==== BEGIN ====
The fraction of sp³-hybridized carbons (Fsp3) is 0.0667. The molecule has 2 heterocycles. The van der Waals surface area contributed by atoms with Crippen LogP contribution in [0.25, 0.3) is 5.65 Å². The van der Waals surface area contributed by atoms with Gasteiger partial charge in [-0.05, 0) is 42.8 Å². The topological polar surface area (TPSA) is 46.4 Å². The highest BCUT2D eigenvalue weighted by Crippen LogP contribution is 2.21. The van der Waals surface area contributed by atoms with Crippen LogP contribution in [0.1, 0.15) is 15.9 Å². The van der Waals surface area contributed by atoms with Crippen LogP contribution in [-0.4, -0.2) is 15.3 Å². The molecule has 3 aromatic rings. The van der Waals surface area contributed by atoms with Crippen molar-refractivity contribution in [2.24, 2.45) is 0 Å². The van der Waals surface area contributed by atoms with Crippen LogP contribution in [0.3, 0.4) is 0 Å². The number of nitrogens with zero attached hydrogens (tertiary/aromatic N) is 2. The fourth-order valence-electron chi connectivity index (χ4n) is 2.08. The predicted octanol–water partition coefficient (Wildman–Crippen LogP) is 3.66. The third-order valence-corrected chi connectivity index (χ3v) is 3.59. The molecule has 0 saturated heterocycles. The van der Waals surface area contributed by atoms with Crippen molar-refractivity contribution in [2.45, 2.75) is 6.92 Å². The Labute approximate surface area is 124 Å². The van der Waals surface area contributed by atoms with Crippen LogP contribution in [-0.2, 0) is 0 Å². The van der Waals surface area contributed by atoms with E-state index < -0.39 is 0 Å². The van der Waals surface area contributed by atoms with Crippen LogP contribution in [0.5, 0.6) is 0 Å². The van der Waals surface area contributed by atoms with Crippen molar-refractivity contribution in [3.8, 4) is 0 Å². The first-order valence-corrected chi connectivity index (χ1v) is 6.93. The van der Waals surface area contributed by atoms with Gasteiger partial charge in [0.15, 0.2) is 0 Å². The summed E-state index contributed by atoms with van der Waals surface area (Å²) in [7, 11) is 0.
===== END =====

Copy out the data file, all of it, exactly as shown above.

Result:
The fraction of sp³-hybridized carbons (Fsp3) is 0.0667. The molecule has 2 heterocycles. The van der Waals surface area contributed by atoms with Crippen LogP contribution in [0.25, 0.3) is 5.65 Å². The van der Waals surface area contributed by atoms with Gasteiger partial charge in [-0.05, 0) is 42.8 Å². The topological polar surface area (TPSA) is 46.4 Å². The highest BCUT2D eigenvalue weighted by Crippen LogP contribution is 2.21. The van der Waals surface area contributed by atoms with Crippen LogP contribution in [0.1, 0.15) is 15.9 Å². The van der Waals surface area contributed by atoms with Crippen LogP contribution in [-0.4, -0.2) is 15.3 Å². The molecule has 3 aromatic rings. The van der Waals surface area contributed by atoms with Crippen molar-refractivity contribution in [2.24, 2.45) is 0 Å². The van der Waals surface area contributed by atoms with Crippen LogP contribution in [0.3, 0.4) is 0 Å². The number of nitrogens with zero attached hydrogens (tertiary/aromatic N) is 2. The fourth-order valence-electron chi connectivity index (χ4n) is 2.08. The predicted octanol–water partition coefficient (Wildman–Crippen LogP) is 3.66. The third-order valence-corrected chi connectivity index (χ3v) is 3.59. The molecule has 0 saturated heterocycles. The van der Waals surface area contributed by atoms with Crippen molar-refractivity contribution in [2.45, 2.75) is 6.92 Å². The Labute approximate surface area is 124 Å². The van der Waals surface area contributed by atoms with Crippen LogP contribution in [-0.2, 0) is 0 Å². The van der Waals surface area contributed by atoms with E-state index < -0.39 is 0 Å². The van der Waals surface area contributed by atoms with Crippen LogP contribution in [0.5, 0.6) is 0 Å². The van der Waals surface area contributed by atoms with Crippen molar-refractivity contribution in [3.8, 4) is 0 Å². The first-order valence-corrected chi connectivity index (χ1v) is 6.93. The van der Waals surface area contributed by atoms with Gasteiger partial charge in [0.15, 0.2) is 0 Å². The summed E-state index contributed by atoms with van der Waals surface area (Å²) in [7, 11) is 0.